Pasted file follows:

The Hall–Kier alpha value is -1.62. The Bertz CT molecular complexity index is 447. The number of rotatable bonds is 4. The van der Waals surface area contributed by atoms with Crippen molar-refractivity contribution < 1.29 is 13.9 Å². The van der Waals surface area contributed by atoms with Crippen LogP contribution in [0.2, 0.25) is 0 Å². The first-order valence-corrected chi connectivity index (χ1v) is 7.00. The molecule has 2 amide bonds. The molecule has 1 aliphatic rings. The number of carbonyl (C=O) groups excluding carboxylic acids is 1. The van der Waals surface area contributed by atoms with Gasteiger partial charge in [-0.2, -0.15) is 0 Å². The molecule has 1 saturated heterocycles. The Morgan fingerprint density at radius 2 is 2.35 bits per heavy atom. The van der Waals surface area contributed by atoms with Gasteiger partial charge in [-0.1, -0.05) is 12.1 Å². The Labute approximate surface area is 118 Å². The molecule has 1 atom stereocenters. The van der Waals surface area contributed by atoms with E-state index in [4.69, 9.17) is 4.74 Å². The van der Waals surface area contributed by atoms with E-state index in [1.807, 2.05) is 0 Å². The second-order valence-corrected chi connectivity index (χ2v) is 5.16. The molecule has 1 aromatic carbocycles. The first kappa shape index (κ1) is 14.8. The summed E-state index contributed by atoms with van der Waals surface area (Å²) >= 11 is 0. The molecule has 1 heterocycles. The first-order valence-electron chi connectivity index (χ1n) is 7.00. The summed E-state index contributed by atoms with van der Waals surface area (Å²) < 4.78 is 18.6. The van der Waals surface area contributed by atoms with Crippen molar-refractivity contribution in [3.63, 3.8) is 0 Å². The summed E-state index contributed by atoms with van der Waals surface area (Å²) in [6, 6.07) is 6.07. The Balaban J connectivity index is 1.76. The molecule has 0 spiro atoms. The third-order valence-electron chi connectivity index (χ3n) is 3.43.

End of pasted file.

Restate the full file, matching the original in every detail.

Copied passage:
The Hall–Kier alpha value is -1.62. The Bertz CT molecular complexity index is 447. The number of rotatable bonds is 4. The van der Waals surface area contributed by atoms with Crippen molar-refractivity contribution < 1.29 is 13.9 Å². The van der Waals surface area contributed by atoms with Crippen LogP contribution in [0.2, 0.25) is 0 Å². The first-order valence-corrected chi connectivity index (χ1v) is 7.00. The molecule has 2 amide bonds. The molecule has 1 aliphatic rings. The number of carbonyl (C=O) groups excluding carboxylic acids is 1. The van der Waals surface area contributed by atoms with Gasteiger partial charge in [-0.2, -0.15) is 0 Å². The molecule has 1 saturated heterocycles. The Morgan fingerprint density at radius 2 is 2.35 bits per heavy atom. The van der Waals surface area contributed by atoms with Gasteiger partial charge in [-0.1, -0.05) is 12.1 Å². The Labute approximate surface area is 118 Å². The molecule has 1 atom stereocenters. The van der Waals surface area contributed by atoms with E-state index in [4.69, 9.17) is 4.74 Å². The van der Waals surface area contributed by atoms with E-state index in [1.807, 2.05) is 0 Å². The second-order valence-corrected chi connectivity index (χ2v) is 5.16. The molecule has 1 aromatic carbocycles. The first kappa shape index (κ1) is 14.8. The summed E-state index contributed by atoms with van der Waals surface area (Å²) >= 11 is 0. The molecule has 1 heterocycles. The first-order valence-electron chi connectivity index (χ1n) is 7.00. The summed E-state index contributed by atoms with van der Waals surface area (Å²) < 4.78 is 18.6. The van der Waals surface area contributed by atoms with Crippen molar-refractivity contribution in [3.63, 3.8) is 0 Å². The summed E-state index contributed by atoms with van der Waals surface area (Å²) in [6, 6.07) is 6.07. The Balaban J connectivity index is 1.76. The molecule has 0 spiro atoms. The third-order valence-electron chi connectivity index (χ3n) is 3.43.